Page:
Summiting Guadalupe


I certainly hadn’t heard of Guadalupe Mountains before arriving at the nearby Carlsbad Caverns National Park. To be honest, with the choice of driving north through snowy mountain towns or south through the Guadalupe range and El Paso, I was leaning north. Yet on our way out of Carlsbad, I bought my son a Junior Ranger Passport book and at just under an hour south, we couldn’t pass up the opportunity to grab another stamp for him and see what Guadalupe Mountains National Park would hold for us.

Traveling in our 1978 converted German Fire Truck, we have the luxury of taking our home with us wherever we go, leading us to always make last minute decisions about where to go, stay and what to do. As we crossed back into Texas, the Guadalupe Range began to grow before us. Sitting quietly beneath the rugged peaks, the Park headquarters might as well be a rest stop as it doesn’t possess the gates, guards and rangers as so many other National Parks across the country.


We entered the park at evening, Guadalupe Peak’s shadow cast long over the park and campground. The top of Texas is 8,749 feet and from the high point of the pass at about 5,700 feet we thought we could easily crush the hike. Yet, I wasn’t feeling up for lugging our 40 pound 4-year old son along with another 15 pounds of gear 6,000 vertical feet with a 8 pound broken backpack. Second to this, our 14 month old would also need to be carried the entire time and the 6-8 hour expected trip seemed like a stretch for him. My wife and I overlooked the map and the adjacent trail options intending to explore the McKittrick Canyon Trail for its unique biodiversity surrounded by a harsh desert instead of taking on the most demanding hike in the park.

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However, when we awoke, we knew neither of us would be satisfied if we took the easy route, especially with the trailhead sitting right there. We departed our boondock spot just a few minutes down the road and arrived back at headquarters as they opened the doors. Flashing our America the Beautiful Pass, we were given parking passes and a map and we quickly activated our young family loading up our gear and getting a quick bowl of porridge in. Hitting the trail before 10 was a huge win for us, but the warm winter morning sunshine was quickly consumed by fast-moving low cloud with a bone-chilling humidity. In a rare moment of packing too little, we had left Sofi and my down layers behind, forcing us to deeply consider turning back at the first false summit. Fortunately, we egged each other on, put some food in our bellies and our four year old agreed to ride in the child carrier after climbing about 1,000 vertical feet; a massive feat for him.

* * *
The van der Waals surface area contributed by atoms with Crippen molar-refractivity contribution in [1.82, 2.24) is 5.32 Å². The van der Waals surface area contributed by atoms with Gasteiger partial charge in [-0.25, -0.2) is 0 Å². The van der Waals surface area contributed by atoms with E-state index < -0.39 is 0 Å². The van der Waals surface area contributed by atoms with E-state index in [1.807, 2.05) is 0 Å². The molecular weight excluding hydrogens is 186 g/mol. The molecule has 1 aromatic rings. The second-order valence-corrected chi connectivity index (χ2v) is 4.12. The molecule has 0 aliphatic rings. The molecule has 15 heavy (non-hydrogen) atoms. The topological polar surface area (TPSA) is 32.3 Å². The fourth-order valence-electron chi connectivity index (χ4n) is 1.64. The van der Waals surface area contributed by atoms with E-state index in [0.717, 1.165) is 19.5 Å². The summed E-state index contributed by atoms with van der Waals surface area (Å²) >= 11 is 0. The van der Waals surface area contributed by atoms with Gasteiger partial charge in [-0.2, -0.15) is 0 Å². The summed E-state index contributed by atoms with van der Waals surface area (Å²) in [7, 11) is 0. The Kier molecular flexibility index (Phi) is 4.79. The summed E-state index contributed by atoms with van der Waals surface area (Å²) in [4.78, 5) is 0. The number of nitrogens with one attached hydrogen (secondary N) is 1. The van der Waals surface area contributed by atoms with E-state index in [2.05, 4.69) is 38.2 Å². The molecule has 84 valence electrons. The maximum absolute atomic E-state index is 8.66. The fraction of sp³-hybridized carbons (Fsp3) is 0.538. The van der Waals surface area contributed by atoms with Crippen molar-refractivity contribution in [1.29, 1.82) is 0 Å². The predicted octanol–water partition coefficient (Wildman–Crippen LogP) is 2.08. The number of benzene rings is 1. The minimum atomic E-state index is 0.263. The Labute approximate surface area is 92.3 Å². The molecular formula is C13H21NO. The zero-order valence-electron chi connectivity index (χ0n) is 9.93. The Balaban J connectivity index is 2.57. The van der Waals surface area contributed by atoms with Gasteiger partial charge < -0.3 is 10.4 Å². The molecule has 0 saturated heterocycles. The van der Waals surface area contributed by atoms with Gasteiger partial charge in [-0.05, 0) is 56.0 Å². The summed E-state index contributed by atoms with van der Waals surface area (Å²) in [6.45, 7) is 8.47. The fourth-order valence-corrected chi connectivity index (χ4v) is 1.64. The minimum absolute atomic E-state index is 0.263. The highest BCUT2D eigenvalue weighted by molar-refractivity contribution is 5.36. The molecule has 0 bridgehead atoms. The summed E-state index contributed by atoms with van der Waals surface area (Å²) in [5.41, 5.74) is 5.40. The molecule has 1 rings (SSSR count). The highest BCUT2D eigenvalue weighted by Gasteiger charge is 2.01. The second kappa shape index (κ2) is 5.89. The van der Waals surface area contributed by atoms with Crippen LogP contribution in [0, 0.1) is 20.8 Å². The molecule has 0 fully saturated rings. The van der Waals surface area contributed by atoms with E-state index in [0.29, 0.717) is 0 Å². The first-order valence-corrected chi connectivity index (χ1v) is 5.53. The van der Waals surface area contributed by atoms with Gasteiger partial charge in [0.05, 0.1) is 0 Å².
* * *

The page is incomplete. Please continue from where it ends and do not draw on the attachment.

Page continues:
Upon approaching the mid-summit backcountry campsite, the cloud cover began to burn off and our first glimpse of the summit appeared – not even close to where we had expected it to be. We trudged on but almost turned around a second, a third and a fourth time letting this Texas summit almost get the best of us. As the trail completed it’s final switchbacks the wind just dissipated and the stillness encompassed the proud peaks in a mystical serenity.


As I stood on top of the peak and looked around I couldn’t believe I was in Texas. South East from the summit stood El Capitan, a peak named clearly after its Yosemite brethren. To the west and north, the rugged peaks were equally majestic even more so learning that they’re composed of Permian fossilized reef, collectively, the largest protected fossilized reef in the world. We lounged on the summit with about 20 others, almost all commenting on our boldness for bringing our two children on such an arduous day trip.


It took us almost five hours to make it to the summit and we began our long saunter down at about 3:00 acknowledging we would be overextending the 6-8 hour expected time. Leaving the unbelievable ridge leading to El Capitan behind, we hit all the false summits we, fortunately, didn’t see due to cloud cover on the ascent. Long dark shadows had settled into the valley as we made it to the final descent, sheepishly remembering the point where we had almost turned around almost 8 hours before.


The last 1,000 feet went fast, and we wearily trudged into the parking lot welcomed by our comfortable home, the ability to prepare a quick hot meal, ice cold beers and comfortable beds.


While we didn’t spend any more time exploring the park, the hike left a vivid imprint on both of us. Perhaps it was the challenge of taking the kids on the most strenuous hike we had done in years – or perhaps it was the sublime peaks. Whatever the case, we know we will be back when our children can carry themselves up to the top.


Born out of a desire to rediscover themselves as a family, Colin Boyd, Sofi Aldinio and their two young boys have set off from Portland, Maine on an overlanding expedition to Argentina in a converted 1978 Mercedes 508D German Emergency Vehicle known as Orange Crush. Together they seek to capture the reality of living on the road through photography, film, the written word, and a new podcast interviewing bold parents leading inspirational lifestyles. Visit Affuera Vida to sign up for their newsletter or follow their day to day adventures on Instagram @Affueravida.

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